Marcela Clavijo (Ven. Ngawang Samten Drolma) began dharma study with Khenpo Pema Wandak in 1995. Five years later, she encountered her root guru, the 41st Sakya Trizin, and in 2003, she received novice ordination in Nepal. She lives in New York City.
Fear can be a paralyzing experience. It robs us of peace of mind and our sense of self-control, and it blocks our ability to achieve the positive things we set out to do. It is a disturbing, negative emotion, especially when caused by confusion about what can actually harm us and what it means to be safe. But fear is something we can aspire to understand and eliminate from our lives.
Tibetan Buddhism offers many methods for recognizing, overcoming, and ending disturbing emotions, including fear. Some are grounded in awareness of the body. Green Tara, who represents the aspect of a buddha that protects us from fear, also represents the energy winds of the body and breath. Tara’s influence is the capacity to act, to move through life, and accomplish our aims. Indeed, her name means “she who ferries across.”
Understanding the subtleties of energy winds and how they influence us helps us, in turn, to understand our experience. Energy winds affect our body, emotions, and the types of thoughts that circulate in our minds, and they give momentum to all sorts of habits of acting, speaking, and thinking. To get a sense of this dynamic is to understand how we can positively shape our experience.
For centuries, meditation masters have used techniques to direct and regulate those energies. And while some of these techniques may seem esoteric, they are based on a very straightforward premise: if you can feel your body, you are feeling energy.
The goal of the practices offered here is to create positive, constructive energy feelings in the body. They can be practiced by anyone experiencing fear, panic, anxiety, agitation, or worry. And they can be very helpful in calming us down during moments of crisis. They relax physical tension, soothe the nerves, and calm the mind when we are extremely frightened or worried, or when we begin to panic. Tara represents the air or wind element and as such she is associated with moving through obstacles; so when we apply these breathing practices, we begin to feel revitalized, our mental energy becomes clearer, and we’re able to overcome anxiety.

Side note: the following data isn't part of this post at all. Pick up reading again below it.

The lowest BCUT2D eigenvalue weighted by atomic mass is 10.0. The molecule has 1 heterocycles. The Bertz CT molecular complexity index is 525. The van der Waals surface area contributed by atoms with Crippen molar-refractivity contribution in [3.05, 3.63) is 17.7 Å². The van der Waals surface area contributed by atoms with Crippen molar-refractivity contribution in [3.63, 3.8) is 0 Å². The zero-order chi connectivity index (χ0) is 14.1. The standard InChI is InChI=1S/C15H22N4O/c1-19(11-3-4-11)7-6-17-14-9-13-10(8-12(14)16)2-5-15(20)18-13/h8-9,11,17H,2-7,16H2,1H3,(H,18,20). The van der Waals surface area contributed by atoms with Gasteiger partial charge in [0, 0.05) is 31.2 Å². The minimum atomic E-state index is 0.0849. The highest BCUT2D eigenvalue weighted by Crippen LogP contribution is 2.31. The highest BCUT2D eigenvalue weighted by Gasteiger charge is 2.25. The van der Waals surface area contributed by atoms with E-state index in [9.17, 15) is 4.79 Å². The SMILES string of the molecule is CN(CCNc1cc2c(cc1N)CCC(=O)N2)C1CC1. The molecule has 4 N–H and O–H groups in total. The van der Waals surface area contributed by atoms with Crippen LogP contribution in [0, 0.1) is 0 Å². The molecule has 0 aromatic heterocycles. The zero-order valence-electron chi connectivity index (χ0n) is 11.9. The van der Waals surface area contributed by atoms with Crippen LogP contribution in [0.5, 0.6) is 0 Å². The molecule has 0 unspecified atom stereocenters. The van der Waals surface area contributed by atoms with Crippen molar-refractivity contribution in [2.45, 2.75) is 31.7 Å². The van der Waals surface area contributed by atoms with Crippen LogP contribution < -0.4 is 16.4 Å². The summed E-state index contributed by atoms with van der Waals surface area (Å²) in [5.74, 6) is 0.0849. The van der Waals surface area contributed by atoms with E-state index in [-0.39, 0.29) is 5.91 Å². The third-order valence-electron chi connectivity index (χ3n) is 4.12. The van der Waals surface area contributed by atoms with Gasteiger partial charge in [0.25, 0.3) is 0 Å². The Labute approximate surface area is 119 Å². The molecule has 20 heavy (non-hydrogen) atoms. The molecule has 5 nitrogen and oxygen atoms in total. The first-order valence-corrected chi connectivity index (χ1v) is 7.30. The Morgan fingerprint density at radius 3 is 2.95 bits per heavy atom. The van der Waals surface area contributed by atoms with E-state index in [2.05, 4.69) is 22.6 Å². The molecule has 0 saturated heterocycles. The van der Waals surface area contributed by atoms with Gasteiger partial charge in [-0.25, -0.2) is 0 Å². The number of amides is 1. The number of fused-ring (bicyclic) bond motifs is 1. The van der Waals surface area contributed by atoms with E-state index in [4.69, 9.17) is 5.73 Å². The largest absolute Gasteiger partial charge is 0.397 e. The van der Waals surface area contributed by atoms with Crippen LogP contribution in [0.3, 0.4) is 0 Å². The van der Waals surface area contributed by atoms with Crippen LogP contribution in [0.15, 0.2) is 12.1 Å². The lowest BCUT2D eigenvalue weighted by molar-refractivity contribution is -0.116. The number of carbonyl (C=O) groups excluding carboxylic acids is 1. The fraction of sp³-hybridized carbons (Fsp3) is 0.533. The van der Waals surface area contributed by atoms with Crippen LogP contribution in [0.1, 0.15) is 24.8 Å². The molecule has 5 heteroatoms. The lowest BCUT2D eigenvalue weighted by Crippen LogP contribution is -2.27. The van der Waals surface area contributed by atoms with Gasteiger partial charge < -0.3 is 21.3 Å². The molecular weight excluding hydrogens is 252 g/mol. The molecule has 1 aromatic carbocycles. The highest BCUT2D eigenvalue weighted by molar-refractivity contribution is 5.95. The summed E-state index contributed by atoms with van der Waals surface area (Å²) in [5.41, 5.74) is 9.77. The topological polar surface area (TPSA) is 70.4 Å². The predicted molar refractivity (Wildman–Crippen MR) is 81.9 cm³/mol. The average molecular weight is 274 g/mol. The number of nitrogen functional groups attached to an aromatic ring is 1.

Depending on the circumstances, you may use one or all five steps in the following order:
1. Sitting or lying down in a comfortable position, with eyes closed, gently breathe in and out, counting your breaths, with one inhalation and exhalation counted as one breath. Focus on the bodily sensations of breathing—the breath entering the body, the abdomen expanding and then gently drawing in as the breath leaves the body.
This is key: most of us pull the abdomen in as we inhale and relax it as we exhale. But breathing that way compresses the body, creating tremendous physical pressure and emotional and mental confusion. Making this simple correction, so that we expand the abdomen on inhalation and allow it to gently collapse on exhalation, can work wonders on our emotional state. After you feel a little more settled, gradually return to activity, or continue to the next step.
2. With eyes half-open, loosely focused, and looking toward the ground, continue to count the breaths— this time with one exhalation, the pause at its end, and one inhalation counting as one breath. After a few cycles, focus on the sensation of sitting; feel the surface you are resting on, and the body touching that surface. When you begin to feel more stable and grounded, return to activity, or continue to the next step.
3. As you become aware of the circumstances—the story line—giving rise to your fear, notice that you may be feeling more tranquil. This is a good time to reaffirm your motivation or goal. Bring to mind your heart’s deepest desire. For example, if this were the last day of your life, how would you like others to remember you, and why? Become aware of these aspirations, while simultaneously maintaining awareness of the breath and the calming of your mind. Once you have become more tranquil and attuned to your aspirations, return to activity, or continue on to the next step.